Ruy Lopez, The Spanish Opening, Great Things come in More Then One Name, pt. 2
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Hello again everyone. This is part two on my series of articles concerning the Ruy Lopez opening, also known as the Spanish Opening or Spanish Game. In part one we talked about the first few moves, e4, e5, Nf3. Before I continue discussing each move in turn. I want to add to my points made concering all the merits of this opening.
The opening follows all the rules that are said that need to be followed when playing the opening stage of a game. The opening develops the pieces, it fights for control of the center. The opening, as explained in the first article, develops with a purpose, with a built in plan, and coordination in mind.
So lets continue with where we left behind concerning the positions that are created in the opening. So the position after e4, e5, Nf3, Nc6.
With Nc6 black defends its e5 pawn, and challenges for control of the dark squares. Both are developing with a purpose. White is developing while attacking a target, and challenging for control of the center squares. Black is developing to defend its pawn, and at the same time, both it's moves have given it a challenge, to the control of the d4 square, and the dark squares in general.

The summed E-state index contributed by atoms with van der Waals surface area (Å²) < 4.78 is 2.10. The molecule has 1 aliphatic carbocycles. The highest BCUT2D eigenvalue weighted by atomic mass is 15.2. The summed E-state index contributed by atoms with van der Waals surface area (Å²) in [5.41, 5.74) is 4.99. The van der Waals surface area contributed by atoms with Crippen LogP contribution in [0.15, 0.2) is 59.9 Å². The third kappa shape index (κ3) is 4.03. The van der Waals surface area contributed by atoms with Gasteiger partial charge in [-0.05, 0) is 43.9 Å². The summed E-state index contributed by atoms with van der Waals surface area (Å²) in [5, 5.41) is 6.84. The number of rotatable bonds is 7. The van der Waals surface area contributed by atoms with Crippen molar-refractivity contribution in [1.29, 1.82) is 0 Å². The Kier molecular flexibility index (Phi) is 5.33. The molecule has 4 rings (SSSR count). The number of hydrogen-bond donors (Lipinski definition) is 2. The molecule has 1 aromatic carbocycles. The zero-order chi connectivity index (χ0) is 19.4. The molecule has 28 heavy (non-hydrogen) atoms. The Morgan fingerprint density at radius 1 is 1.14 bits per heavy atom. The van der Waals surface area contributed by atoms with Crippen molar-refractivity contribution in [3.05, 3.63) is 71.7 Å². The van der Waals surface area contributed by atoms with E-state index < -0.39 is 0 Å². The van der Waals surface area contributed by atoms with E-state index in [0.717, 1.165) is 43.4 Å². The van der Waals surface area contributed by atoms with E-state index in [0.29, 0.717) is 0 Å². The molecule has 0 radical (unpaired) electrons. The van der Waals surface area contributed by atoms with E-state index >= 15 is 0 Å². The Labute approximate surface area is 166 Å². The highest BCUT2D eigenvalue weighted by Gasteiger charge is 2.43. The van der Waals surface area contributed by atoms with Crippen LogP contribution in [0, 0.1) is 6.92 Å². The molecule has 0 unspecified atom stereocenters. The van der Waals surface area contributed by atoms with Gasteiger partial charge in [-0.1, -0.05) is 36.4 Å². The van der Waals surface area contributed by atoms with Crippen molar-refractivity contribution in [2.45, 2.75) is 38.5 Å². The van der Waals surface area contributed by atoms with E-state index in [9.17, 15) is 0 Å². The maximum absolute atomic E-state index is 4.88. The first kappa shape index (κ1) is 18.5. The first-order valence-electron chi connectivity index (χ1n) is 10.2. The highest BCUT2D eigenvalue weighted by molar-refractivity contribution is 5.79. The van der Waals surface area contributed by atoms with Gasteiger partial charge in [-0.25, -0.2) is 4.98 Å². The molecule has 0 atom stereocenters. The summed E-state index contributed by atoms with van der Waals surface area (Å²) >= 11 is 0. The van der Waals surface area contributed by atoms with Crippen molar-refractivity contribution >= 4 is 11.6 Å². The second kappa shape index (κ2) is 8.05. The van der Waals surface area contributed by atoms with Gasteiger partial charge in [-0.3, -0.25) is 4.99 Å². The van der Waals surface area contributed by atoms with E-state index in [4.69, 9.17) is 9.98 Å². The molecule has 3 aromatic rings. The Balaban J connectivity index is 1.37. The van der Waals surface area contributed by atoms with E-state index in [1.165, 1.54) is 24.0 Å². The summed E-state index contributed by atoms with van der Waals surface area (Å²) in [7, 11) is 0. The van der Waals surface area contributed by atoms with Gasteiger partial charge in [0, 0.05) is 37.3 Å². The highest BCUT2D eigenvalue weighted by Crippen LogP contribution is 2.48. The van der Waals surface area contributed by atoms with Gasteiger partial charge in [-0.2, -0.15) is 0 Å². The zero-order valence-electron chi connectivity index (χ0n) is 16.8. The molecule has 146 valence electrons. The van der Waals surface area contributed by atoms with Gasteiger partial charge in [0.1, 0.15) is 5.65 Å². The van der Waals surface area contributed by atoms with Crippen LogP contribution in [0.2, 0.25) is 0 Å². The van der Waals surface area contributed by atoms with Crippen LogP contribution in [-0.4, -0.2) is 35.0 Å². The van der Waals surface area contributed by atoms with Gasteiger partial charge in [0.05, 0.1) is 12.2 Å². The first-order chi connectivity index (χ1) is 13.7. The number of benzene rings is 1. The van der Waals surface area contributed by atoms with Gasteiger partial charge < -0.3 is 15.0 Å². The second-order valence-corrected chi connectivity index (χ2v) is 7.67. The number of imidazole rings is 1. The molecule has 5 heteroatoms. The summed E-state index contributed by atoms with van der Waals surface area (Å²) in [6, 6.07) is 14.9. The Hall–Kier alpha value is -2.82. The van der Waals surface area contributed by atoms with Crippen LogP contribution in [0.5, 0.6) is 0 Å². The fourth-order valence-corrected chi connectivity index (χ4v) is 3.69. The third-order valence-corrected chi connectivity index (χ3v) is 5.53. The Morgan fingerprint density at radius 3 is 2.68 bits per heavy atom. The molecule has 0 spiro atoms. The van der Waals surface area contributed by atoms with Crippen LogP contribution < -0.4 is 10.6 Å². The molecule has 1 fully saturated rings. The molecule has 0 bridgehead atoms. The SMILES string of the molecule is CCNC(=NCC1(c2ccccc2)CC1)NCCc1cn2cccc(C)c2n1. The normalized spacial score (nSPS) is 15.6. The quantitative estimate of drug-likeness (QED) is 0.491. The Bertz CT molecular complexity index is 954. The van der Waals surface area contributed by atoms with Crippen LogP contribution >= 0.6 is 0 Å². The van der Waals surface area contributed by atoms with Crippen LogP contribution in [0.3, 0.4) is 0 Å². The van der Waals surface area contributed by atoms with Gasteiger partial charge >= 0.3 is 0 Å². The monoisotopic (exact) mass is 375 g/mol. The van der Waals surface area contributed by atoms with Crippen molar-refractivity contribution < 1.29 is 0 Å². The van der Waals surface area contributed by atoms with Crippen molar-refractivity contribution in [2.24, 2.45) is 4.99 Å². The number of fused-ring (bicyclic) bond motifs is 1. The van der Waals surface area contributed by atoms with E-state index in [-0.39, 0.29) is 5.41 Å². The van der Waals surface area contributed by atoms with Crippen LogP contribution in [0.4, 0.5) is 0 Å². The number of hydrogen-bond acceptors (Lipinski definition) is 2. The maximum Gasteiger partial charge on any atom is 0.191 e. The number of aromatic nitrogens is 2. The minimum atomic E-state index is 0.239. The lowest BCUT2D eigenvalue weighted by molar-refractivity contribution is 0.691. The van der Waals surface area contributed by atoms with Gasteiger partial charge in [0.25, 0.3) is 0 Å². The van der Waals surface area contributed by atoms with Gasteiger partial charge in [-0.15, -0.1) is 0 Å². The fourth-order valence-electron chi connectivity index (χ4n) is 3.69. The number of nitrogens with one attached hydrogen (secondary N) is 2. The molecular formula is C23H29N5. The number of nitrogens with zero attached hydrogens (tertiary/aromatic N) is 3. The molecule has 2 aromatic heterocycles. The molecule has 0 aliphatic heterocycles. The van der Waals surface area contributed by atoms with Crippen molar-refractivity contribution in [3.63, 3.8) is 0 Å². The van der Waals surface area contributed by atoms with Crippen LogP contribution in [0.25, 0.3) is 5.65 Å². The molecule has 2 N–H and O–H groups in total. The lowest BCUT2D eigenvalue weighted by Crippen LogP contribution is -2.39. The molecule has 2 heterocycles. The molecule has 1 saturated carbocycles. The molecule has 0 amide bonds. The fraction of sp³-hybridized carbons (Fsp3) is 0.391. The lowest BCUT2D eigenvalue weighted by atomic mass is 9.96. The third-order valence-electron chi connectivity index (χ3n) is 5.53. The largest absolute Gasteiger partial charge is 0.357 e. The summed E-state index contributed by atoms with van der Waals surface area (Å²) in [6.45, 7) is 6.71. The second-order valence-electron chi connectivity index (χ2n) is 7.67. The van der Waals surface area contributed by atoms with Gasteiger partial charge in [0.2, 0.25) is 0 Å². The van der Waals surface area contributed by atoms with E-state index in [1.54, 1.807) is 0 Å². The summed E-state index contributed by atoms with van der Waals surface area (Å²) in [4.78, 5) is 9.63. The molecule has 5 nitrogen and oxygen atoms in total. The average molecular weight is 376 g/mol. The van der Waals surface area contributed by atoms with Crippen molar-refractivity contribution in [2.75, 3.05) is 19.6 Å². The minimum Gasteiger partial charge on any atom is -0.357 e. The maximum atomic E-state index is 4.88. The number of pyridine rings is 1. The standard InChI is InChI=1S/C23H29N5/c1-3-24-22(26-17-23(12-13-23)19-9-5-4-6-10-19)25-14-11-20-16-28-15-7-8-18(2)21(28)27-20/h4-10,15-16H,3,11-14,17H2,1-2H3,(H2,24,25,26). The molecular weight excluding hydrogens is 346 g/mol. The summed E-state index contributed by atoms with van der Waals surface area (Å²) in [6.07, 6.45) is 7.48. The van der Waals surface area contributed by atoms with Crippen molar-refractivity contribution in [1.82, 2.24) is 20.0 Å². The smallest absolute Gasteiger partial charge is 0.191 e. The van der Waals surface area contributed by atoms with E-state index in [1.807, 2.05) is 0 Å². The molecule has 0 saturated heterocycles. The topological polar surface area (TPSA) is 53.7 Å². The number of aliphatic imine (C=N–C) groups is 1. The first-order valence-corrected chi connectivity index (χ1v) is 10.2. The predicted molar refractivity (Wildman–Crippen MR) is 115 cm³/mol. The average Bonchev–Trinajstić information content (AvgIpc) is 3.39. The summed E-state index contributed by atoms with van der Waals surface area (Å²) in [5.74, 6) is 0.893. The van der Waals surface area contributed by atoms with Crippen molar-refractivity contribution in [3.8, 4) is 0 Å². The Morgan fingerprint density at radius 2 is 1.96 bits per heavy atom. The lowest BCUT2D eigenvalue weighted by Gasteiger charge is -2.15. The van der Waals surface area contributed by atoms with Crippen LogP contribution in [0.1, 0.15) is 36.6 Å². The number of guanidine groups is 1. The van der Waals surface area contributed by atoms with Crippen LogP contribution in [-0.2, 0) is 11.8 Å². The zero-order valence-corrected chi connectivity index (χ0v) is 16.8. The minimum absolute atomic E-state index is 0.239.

Bc5 develops another piece, and makes it possible for white to castle in the shortest time possible. Bc5 also challenges black's defense of the e5 pawn. Both white moves of bishop and knight have been with the goal of attacking the e5 pawn, that is developing with a purpose and a plan in mind, a coordination of pieces.
With a6, black is asking white, has your plan been sound. Because black knows that even if white plays Bxc6, that white still cannot take the pawn on e5. So does that mean that the opening is based on nothing, on a false attack, a false threat. The answer is no.
The reason why that white's opening play has been built on sound principles, even if in the end he can't take the e5 pawn, because, white can play Ba4.
I will cover more of the positional considerations in my next article.
As Michael Stean, an English Grandmaster and chess author stated when referring to the Ruy Lopez,
"Never in the history of chess have so many moves been repeated so often so quickly by so many people who didn't really understand them." - Michael Stean.
As we explore this opening we will grow a deeper understanding of these moves that are made so naturally, so often, and so quickly.